Housing Advocacy

The Role of Municipalities in Supporting Family Wealth-Building

How might a municipality leverage its resources and influence to better support its families? Hawai'i County, specifically the Office of Housing & Community Development, has leveraged its influence to bring […]

How might a municipality leverage its resources and influence to better support its families?

Hawai'i County, specifically the Office of Housing & Community Development, has leveraged its influence to bring partners together to address that issue, and supports the Ho'owaiwai Network as a vehicle to deliver programs and services to the community. As mentioned in a past post, ho'owaiwai is a Hawaiian word that broadly translates to a vision of wealth that is more than financial, and encompasses relationships with family, place, and culture.

The Ho‘owaiwai Network convenes government, service provider, private, and community partners to sustain and expand support that will increase the financial stability and genuine well being of Hawai‘i Island families while building and strengthening the communities in which they live and thrive.  Its intent was to realize outcomes at three levels:
• Build genuine wealth & financial security at the Individual & Family Level;

• Improve productivity & viability at the Private & Public Sector Level; and

• Nurture sustainability & resilience at the Community Level.

As such, the Ho‘owaiwai Network creates a space in which the variety of partners can openly share challenges and opportunities.  As they do so they build relationships and specific partnerships with the goal of nurturing layers of resiliency to create a supportive environment for individuals and families as they pave their own pathway to social and economic resiliency.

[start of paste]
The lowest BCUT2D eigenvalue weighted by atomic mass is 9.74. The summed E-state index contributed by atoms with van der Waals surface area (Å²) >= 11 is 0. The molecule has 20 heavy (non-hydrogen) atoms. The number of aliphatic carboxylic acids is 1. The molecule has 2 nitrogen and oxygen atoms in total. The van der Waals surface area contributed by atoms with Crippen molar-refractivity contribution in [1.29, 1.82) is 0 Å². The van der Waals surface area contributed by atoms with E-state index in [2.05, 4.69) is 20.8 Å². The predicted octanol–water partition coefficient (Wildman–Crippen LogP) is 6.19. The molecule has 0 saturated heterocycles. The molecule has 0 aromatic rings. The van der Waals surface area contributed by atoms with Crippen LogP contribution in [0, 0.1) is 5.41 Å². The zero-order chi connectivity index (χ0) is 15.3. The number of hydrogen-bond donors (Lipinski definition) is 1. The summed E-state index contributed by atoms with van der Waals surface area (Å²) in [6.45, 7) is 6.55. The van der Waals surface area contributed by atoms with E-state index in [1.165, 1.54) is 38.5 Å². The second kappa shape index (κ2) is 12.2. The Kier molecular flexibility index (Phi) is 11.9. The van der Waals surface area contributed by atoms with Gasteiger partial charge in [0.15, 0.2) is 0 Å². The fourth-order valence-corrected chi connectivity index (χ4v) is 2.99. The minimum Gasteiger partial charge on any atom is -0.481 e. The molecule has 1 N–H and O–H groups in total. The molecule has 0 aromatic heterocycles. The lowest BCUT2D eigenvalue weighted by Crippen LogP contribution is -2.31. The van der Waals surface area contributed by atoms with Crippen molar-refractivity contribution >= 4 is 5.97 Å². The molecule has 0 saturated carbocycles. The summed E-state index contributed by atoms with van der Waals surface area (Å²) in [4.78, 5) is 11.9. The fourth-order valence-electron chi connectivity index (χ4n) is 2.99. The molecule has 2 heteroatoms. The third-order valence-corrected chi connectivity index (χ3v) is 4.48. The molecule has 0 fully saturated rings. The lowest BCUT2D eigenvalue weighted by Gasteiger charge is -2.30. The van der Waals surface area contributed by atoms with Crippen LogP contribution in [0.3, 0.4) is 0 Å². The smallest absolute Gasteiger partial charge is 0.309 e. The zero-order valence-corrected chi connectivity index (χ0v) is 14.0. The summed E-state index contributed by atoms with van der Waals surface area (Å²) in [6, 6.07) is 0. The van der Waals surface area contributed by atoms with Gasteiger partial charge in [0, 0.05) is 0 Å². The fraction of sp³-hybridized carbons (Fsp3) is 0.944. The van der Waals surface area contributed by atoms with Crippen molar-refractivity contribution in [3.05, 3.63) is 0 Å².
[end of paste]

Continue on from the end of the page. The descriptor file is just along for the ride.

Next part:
Hawai‘i Island families see wealth as being more than financial–it is also about building assets from the perspective of island people and taking into account the contexts of lifestyle, values, and culture. Within an island context, wealth-building policies should focus on families and their extended ‘ohana. When faced with adversity, people survive and thrive by receiving support from family, non-profit organizations, and local community networks. The following graphic shows the 'Earn It, Keep It, Grow It' framework of the island perspective–underpinned by Hawai‘i’s culture of sharing and giving.













The Ho‘owaiwai Network is a space for that sharing to occur on an organizational and institutional level with the ultimate goal of better supporting Hawai‘i Island families where they are at in their journey to build genuine wealth.  The County, through OHCD, supports the Network by adding its institutional influence to bring additional partners, particularly other County and State agencies, to the table to hear concerns from the community through the different service provider partners.  The County also leverages its resources to support ongoing communities of practice that maintain an ongoing dialogue.  In this process, the County participants are open and flexible to adapt their approaches and funding opportunities based on what the service provider and community partners express to better integrate other supports – in the case of OHCD, this has meant including financial literacy and counseling to supplement its traditional housing focus.   In addition, the County works with a local partner to provide targeted technical assistance and capacity building support to other members in the Ho‘owaiwai Network in hopes of better supporting Hawai‘i Island families achieve their vision of genuine wealth.

The efforts of the County as an institutional champion of this network approach and more specifically the Ho'owaiwai Network has received national attention as the County is a part of the Cities for Financial Empowerment Coalition, which focuses on leveraging municipal engagement to improve the financial stability of low and moderate income households by embedding financial empowerment strategies into local government infrastructure.  While efforts are not perfect, it is hard to find a municipality that is willing to be vulnerable and open to ambiguity rather than prescriptive and definitive – and then uses its institutional influence to play the role of facilitator, convener, and connector and directly supports and engages in community dialogue and organizational capacity building on a regular basis.  Perhaps these are approaches more municipalities in both rural and urban areas can incorporate in their own work to support communities and families where they are at to build genuine wealth.

(Photo credit: Image courtesy of the the Ho‘owaiwai Network)

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